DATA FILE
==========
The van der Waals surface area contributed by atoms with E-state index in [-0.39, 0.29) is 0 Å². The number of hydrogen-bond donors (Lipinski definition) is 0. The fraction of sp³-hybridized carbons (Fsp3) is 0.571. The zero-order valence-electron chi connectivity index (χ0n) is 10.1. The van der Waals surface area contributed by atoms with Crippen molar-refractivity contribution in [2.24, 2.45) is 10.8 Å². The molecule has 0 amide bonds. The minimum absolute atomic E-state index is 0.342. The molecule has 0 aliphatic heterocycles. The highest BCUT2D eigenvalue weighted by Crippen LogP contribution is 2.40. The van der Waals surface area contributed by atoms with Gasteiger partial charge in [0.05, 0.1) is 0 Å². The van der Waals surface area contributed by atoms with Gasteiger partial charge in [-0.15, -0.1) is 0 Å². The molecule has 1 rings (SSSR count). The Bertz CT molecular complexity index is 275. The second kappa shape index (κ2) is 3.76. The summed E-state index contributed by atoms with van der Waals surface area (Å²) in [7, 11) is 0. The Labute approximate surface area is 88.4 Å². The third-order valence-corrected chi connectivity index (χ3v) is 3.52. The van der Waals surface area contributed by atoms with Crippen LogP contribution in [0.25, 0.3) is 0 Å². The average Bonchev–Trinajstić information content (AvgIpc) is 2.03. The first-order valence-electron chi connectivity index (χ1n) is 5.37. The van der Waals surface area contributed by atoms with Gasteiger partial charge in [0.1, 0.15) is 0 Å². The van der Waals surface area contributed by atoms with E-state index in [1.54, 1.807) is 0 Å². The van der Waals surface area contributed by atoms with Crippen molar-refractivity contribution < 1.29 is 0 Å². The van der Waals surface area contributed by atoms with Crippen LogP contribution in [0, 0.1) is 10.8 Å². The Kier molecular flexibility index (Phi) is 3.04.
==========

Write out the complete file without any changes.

The van der Waals surface area contributed by atoms with E-state index in [-0.39, 0.29) is 0 Å². The number of hydrogen-bond donors (Lipinski definition) is 0. The fraction of sp³-hybridized carbons (Fsp3) is 0.571. The zero-order valence-electron chi connectivity index (χ0n) is 10.1. The van der Waals surface area contributed by atoms with Crippen molar-refractivity contribution in [2.24, 2.45) is 10.8 Å². The molecule has 0 amide bonds. The minimum absolute atomic E-state index is 0.342. The molecule has 0 aliphatic heterocycles. The highest BCUT2D eigenvalue weighted by Crippen LogP contribution is 2.40. The van der Waals surface area contributed by atoms with Gasteiger partial charge in [0.05, 0.1) is 0 Å². The van der Waals surface area contributed by atoms with Gasteiger partial charge in [-0.15, -0.1) is 0 Å². The molecule has 1 rings (SSSR count). The Bertz CT molecular complexity index is 275. The second kappa shape index (κ2) is 3.76. The summed E-state index contributed by atoms with van der Waals surface area (Å²) in [7, 11) is 0. The Labute approximate surface area is 88.4 Å². The third-order valence-corrected chi connectivity index (χ3v) is 3.52. The van der Waals surface area contributed by atoms with Crippen LogP contribution in [0.25, 0.3) is 0 Å². The average Bonchev–Trinajstić information content (AvgIpc) is 2.03. The first-order valence-electron chi connectivity index (χ1n) is 5.37. The van der Waals surface area contributed by atoms with Gasteiger partial charge in [0.1, 0.15) is 0 Å². The van der Waals surface area contributed by atoms with E-state index in [1.54, 1.807) is 0 Å². The van der Waals surface area contributed by atoms with Crippen molar-refractivity contribution < 1.29 is 0 Å². The van der Waals surface area contributed by atoms with Crippen LogP contribution in [0, 0.1) is 10.8 Å². The Kier molecular flexibility index (Phi) is 3.04.